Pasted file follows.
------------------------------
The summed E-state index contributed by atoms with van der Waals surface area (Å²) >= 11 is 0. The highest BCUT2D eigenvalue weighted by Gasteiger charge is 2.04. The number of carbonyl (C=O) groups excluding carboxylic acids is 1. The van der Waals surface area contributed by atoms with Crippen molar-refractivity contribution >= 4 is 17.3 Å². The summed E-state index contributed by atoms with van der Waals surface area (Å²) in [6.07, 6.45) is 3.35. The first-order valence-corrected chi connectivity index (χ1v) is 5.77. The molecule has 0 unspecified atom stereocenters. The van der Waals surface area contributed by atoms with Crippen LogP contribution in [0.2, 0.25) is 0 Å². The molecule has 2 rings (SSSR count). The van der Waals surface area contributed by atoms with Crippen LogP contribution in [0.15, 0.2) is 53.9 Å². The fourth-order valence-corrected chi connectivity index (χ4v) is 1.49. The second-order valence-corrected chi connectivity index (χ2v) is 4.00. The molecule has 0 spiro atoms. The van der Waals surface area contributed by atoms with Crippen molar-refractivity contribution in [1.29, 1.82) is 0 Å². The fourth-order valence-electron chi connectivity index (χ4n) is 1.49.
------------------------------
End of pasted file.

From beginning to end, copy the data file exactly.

The summed E-state index contributed by atoms with van der Waals surface area (Å²) >= 11 is 0. The highest BCUT2D eigenvalue weighted by Gasteiger charge is 2.04. The number of carbonyl (C=O) groups excluding carboxylic acids is 1. The van der Waals surface area contributed by atoms with Crippen molar-refractivity contribution >= 4 is 17.3 Å². The summed E-state index contributed by atoms with van der Waals surface area (Å²) in [6.07, 6.45) is 3.35. The first-order valence-corrected chi connectivity index (χ1v) is 5.77. The molecule has 0 unspecified atom stereocenters. The van der Waals surface area contributed by atoms with Crippen LogP contribution in [0.2, 0.25) is 0 Å². The molecule has 2 rings (SSSR count). The van der Waals surface area contributed by atoms with Crippen LogP contribution in [0.15, 0.2) is 53.9 Å². The fourth-order valence-corrected chi connectivity index (χ4v) is 1.49. The second-order valence-corrected chi connectivity index (χ2v) is 4.00. The molecule has 0 spiro atoms. The van der Waals surface area contributed by atoms with Crippen molar-refractivity contribution in [1.29, 1.82) is 0 Å². The fourth-order valence-electron chi connectivity index (χ4n) is 1.49.